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|Robster the lobster|
|Written by Gillian Smith|
|Wednesday, 19 June 2013 09:10|
In honor of their late brother, two sisters released an 80-year-old, 11.5-pound lobster into Duxbury Bay on Thursday.
Fiona Morton and her sister Nina Walsh, along with Nina’s sons William and Matthew, arrived at Duxbury Bay Maritime School Thursday armed with a large cooler and life jackets. Inside the cooler sat a large lobster Fiona had bought at a fish market in her hometown in southern Ver- mont. Fiona drove down to Duxbury Thursday after spotting the lobster in a tank. Nina, a Duxbury resident, met up with her on the rainy afternoon to release the lobster.
Why release a giant lobster into Duxbury Bay? There’s a story behind it.
In 2001, Fiona and Nina’s father passed away. In 2002, the sisters traveled to Cadgwith, a fishing village in Cornwall, in southern England, for a family reunion to celebrate their father’s life. The reunion was held in Cornwall because the family had vacationed there for many years and had become attached to the village.
One afternoon the sisters and their brother, Robert, stopped to talk to a fisherman who was about to collect his lobster pots. The siblings asked if they could join him, and he obliged.
“In one of Nigel’s lobster pots was the largest lobster any of us had ever laid eyes on and we couldn’t believe its size,” Morton said. “I thought it was sad he had lived for 50 or 60 years and had now been caught, facing an inevitable fate. We talked about going back to the village to pay for him and release him, but we never did.”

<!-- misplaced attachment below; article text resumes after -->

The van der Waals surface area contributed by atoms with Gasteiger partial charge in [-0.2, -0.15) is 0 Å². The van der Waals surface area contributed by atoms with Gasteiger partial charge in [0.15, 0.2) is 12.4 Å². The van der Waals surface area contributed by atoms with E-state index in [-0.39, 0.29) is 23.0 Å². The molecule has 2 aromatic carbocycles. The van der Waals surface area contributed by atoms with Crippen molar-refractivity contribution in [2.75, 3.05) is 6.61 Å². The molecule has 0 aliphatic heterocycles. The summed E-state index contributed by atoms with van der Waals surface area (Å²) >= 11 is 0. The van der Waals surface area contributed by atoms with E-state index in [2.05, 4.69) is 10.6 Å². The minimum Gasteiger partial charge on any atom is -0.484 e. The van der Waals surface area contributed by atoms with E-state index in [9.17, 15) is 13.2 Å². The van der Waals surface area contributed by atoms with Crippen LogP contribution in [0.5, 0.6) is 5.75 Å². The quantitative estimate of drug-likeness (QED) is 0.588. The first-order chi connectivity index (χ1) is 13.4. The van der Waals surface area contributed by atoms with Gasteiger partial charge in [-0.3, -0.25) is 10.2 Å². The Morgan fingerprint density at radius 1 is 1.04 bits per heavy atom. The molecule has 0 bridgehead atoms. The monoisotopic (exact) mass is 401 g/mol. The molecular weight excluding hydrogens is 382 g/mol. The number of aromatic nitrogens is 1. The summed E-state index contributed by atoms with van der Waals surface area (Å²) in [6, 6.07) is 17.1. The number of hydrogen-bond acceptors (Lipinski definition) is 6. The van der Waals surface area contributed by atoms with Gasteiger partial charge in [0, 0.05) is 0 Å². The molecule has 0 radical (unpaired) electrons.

Two weeks ago, Morton was in her local fish store in Vermont when she spotted a large lobster.
“My mind immediately went back to our little boat trip in Cadgwith,” Morton said. “That has been on my mind ever since.”
This new lobster was larger than the one the family had met many years ago and Morton bought him on the spot and decided to release him into the ocean.
“It’s not often you get a second chance to do something you wished you’d done years before, so I knew immediately what I had to do,” she said.
Robert passed away last October after a battle with malignant melanoma. Morton named the lobster “Robster” in his memory. She then got in touch with her sister and together the two planned the release with DBMS. With the help of Alison Frey, a teacher at DBMS, the family traveled out to Gurnet Point, far away from the lobster pots, to set Robster free.
“This is our tribute to Robert,” Fiona said. “It just feels right.”
Typically, a one-pound lobster is about seven years old. According to this math, the 11.5-pound lobster is about 80 years old. Luckily, Fiona was told the lobster is so large
that it would be illegal to keep it if it’s found in any lobster pots.
“It was absolutely brilliant,” Fiona said. “It was a wonderful experience for us and a great way to honor Robert.”